Stalls on Sani Abacha Street Completely Demolished

Stalls on Sani Abacha Street Completely Demolished

By Amin Kef (Ranger)

This medium was reliably informed on  Friday 12th August 2022, that market stalls on  Sani Abacha Street were demolished overnight with the objective of forestalling any future business activity taking place there henceforth ceasing to be one of the famous street markets in Freetown.

Some of the traders who turned up on that day to carry on their usual trading activities were seen, standing in groups, shell shocked not knowing what should be the next move as some of them were criticizing the action that was taken.

Meanwhile, the Mayor of Freetown City Council (FCC), Yvonne Aki-Sawyer has refuted Social Media claims of not participating in the demolition of market stalls at Sani Abacha Street in Freetown.

Mayor Aki-Sawyer in her tweet post denied that FCC is not responsible and didn’t partake in any overnight operations during the curfew.

“Learnt, via photos on social media, that market stalls at Abacha Street Market were destroyed overnight and I have also seen posts that FCC is responsible. Would like to inform the general public that FCC is not responsible & did not participate in this night operation during curfew”, she said.

Some have called on the FCC Mayor to use the opportunity in beautifying that part of the city. One of them is Bockarie Sama Banya, a popular social media user, who urged the Mayor to transform the city to a better position.

He made that call during a reply to the tweet of the Mayor: “May be you should use this opportunity to transform Freetown in deed and not just words. Under your watch street trading has quadrupled. Use this opportunity to make use of Sewa grounds and clean the city,” he replied.

Others have argued that Abacha Street is a strong political base which any political party that wants victory in any public election must embrace.

However, there is a school of thought which holds the firm conviction that those who converge there most times do not actively participate in political activities claiming that since Freetown is a stronghold of the main opposition party it will make no positive difference if the SLPP led Government do not allow street trading to continue taking place there




  1. The East of Freetown has only two half conduits points to enter into the West of Freetown, which are Sani Abacha Street, Goderich Street and Mountain Cut. Mountain Cut is a one way street. Successive Local Municipal governments over the years talk about beautifying the city and yet had condoned the blockage of one of the only two streets that connect the west to the eastern districts in the city.
    Let us take the ethical issues involved in using Sani Abacha Street as a trading street for peddlers to spread their wares including food stuffs. The people who are traders at Sani Abacha Street are humans, they people who go to buy from these traders are likewise humans, and as humans we all get the call of nature every day and on multiple occasions. Traders defecate and urinates everyday while plying their trade on this street. The Freetown city council and traders unions collect revenue every day from these people. Where are the public toilets or latrines for these people to ease themselves when nature calls? Is this not the reason why typhoid fever also known as typhoid, is a disease caused by Salmonella serotype Typhi bacteria is rampant in Freetown? Typhoid spread when people drink contaminated water or eat food washed in contaminated water. Traders and sometimes customers at Sani Abacha Street defecate in plastic bags close to the food stuffs they are selling. They urinate behind the alleys and in the gutters on this street, and yet we have no political will to stop this inhumane treatment of our people.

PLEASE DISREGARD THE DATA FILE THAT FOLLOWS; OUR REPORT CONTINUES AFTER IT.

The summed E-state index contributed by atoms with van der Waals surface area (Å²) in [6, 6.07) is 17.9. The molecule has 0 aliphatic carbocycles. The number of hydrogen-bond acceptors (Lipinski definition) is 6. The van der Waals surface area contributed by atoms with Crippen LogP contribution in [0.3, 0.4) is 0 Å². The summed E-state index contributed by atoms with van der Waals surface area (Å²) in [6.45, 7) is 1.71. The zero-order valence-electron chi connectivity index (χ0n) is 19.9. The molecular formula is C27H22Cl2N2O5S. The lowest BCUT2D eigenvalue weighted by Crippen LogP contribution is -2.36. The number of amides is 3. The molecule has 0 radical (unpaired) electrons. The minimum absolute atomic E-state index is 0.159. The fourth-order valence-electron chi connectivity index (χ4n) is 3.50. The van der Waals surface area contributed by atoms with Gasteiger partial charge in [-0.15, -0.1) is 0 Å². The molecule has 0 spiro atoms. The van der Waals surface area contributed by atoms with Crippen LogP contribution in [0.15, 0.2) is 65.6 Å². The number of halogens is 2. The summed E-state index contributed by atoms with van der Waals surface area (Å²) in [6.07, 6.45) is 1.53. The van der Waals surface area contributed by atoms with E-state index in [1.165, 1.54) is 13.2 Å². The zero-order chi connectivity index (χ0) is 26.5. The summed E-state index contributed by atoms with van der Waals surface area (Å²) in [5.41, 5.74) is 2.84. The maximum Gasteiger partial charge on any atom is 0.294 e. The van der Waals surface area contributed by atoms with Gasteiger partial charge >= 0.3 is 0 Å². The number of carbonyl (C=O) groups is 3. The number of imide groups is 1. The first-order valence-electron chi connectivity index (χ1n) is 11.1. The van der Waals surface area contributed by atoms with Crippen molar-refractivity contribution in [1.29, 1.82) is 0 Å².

Another important thing to consider is the movement of people and vehicles from the eastern district to the western district in the city. Even at midnight, there is always traffic jam on Goderich Street which is the only route left for vehicles to move from the East to West in Freetown.
    Whether or not the Mayor of Freetown was involved in the demolition of the market tables on Sani Abacha Street, I think she should embraced it as an opportunity to continue her work to transform Freetown in a city like others cities in the sub-region. It was a nasty scene in the morning after the overnight demolition to see how dirty and nasty a once beautiful street had become whilst we all turn a blind eye to the scourge. It was beyond human imagination to think that people spent the entirety of their time seven days a week and 30 or 31 days in a month and 12 months in a year trading in such a filthy environment. Shame on us all as citizens of a country who has limited medical facilities to decide to buy and eat food sold in such a dirty environment.


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